Sunday, September 5th, 2021
Series operation from 2025?
VW shows autonomous “Bulli” prototypes
Volkswagen and its US partner Argo AI have been researching autonomously driving vehicles for some time. Just in time for the IAA auto show, the car manufacturer completes its fully electric “Bulli”. The new technology is now to be tested on the streets of Munich.
Before the start of the fully electric VW ID.Buzz bus next year, Volkswagen completed an autonomously driving prototype version of the vehicle for the IAA auto show. Initially, the technology will be tested with five such vehicles before series production should be possible from 2025. This announced Europe’s largest car company in Munich. Self-driving “Bullis” are to be used, for example, for robot taxi services.
VW and its US partner Argo AI are now testing the technology in Munich, especially on trips to the airport. The Moia shuttle service – currently geared towards Hamburg in particular – is also to be included in the model in the future. In the medium term, private customers and logisticians should also be able to use the technology. The Wolfsburg hope that the further development of autonomous driving will open up a multibillion-dollar global market.
However, the improvement of the software will never be finished, said Agro-AI boss Bryan Salesky: “It will never be completely finished.” Tasks such as dynamic learning of on-board controls and the anticipation of numerous driving situations are “incredibly complex”. A key goal will be to reduce accidents and ideally prevent them completely. VW and Argo have been researching and improving corresponding algorithms for some time, also through their joint cooperation with the US car manufacturer Ford.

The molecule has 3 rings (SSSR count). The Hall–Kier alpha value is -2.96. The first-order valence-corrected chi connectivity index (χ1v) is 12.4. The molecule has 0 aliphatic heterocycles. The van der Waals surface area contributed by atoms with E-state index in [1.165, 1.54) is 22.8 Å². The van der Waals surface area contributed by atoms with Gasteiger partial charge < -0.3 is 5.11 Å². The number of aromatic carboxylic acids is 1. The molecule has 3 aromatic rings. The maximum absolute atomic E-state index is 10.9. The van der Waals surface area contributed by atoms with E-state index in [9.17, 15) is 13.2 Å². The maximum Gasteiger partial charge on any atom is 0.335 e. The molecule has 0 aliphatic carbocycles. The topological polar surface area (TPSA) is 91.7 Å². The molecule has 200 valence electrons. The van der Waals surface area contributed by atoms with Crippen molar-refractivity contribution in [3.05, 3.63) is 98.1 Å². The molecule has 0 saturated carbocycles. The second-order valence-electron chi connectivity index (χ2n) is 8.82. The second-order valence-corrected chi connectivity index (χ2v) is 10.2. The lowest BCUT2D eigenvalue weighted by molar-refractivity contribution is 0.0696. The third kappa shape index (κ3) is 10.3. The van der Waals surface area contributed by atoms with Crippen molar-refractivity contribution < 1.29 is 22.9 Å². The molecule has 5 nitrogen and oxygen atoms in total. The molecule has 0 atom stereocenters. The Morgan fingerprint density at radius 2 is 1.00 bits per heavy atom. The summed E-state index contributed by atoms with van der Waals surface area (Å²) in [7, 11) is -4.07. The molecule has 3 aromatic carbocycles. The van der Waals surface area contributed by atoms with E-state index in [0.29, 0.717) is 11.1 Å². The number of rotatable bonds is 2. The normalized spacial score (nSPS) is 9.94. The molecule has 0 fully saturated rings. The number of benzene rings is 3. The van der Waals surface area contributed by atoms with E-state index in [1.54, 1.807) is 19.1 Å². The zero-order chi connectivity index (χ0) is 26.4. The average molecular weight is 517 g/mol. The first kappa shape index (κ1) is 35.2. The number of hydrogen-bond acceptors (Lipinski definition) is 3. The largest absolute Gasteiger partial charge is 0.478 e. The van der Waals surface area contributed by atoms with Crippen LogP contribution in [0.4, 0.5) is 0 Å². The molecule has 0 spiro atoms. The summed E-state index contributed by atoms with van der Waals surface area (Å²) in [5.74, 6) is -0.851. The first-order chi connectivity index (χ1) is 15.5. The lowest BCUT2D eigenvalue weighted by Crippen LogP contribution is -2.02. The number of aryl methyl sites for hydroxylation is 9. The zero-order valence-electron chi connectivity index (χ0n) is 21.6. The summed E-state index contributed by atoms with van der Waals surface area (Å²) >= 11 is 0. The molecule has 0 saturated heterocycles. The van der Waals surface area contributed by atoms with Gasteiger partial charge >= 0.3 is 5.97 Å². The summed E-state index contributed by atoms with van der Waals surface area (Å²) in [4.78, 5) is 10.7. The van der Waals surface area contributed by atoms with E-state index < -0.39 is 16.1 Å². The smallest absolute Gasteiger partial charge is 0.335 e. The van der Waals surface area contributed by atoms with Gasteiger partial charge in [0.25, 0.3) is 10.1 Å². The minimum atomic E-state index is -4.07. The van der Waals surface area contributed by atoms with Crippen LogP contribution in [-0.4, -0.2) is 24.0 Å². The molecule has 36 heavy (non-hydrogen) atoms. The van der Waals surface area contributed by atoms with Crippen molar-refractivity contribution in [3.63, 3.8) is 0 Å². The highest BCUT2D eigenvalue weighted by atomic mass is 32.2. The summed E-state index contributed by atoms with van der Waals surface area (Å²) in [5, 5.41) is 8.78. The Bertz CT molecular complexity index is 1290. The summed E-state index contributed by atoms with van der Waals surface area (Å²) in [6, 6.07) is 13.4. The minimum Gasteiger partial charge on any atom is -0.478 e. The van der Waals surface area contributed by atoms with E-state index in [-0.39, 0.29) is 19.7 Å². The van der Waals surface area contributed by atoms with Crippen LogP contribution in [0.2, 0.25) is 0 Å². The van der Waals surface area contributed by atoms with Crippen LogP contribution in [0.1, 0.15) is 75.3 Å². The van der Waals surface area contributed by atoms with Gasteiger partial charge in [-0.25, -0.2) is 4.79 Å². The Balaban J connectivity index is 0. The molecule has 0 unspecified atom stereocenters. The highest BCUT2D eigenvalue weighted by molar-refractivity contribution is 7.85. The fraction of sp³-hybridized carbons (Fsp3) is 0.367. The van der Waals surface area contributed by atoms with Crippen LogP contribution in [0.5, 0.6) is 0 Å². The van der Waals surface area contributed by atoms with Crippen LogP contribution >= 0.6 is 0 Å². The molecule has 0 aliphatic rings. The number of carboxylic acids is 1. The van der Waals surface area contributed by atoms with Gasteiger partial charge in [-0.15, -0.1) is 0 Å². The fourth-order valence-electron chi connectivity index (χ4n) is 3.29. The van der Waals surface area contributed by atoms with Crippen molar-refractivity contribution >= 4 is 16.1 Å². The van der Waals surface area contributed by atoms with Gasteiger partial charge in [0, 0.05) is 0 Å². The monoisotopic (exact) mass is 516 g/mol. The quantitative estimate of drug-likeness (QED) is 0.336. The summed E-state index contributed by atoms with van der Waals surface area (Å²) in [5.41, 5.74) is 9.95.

Greenpeace activists in front of the event hall
The reduction of fossil CO2 emissions was also an issue in Munich. Activists from Greenpeace protested in front of the event hall – in their opinion, the VW Group is still doing too little here, despite the ramp-up of e-mobility and billions in investments. The traffic expert of the environmental organization, Marion Tiemann, handed over CEO Herbert Diess the application for the procedure, which Greenpeace had announced together with the German Environmental Aid (DUH) last week. One of the demands is that VW, for example, no longer sell any combustion engines by 2030 at the latest.
“VW’s decarbonization path is not compatible with the goal that the global temperature may rise by a maximum of 1.5 degrees due to the greenhouse effect,” said Tiemann. If it is claimed that, due to different market conditions in individual regions of the world, it is not possible to name a single date for phasing out combustion engines, this is not enough in terms of consistent climate protection: “It remains profit-oriented. You want to change something, but not too quickly.” Tiemann spoke briefly with Diess about the status of climate policy in various countries. The VW boss emphasized that a lot is already being done – the switch to eco-energies is not just a task for the auto industry.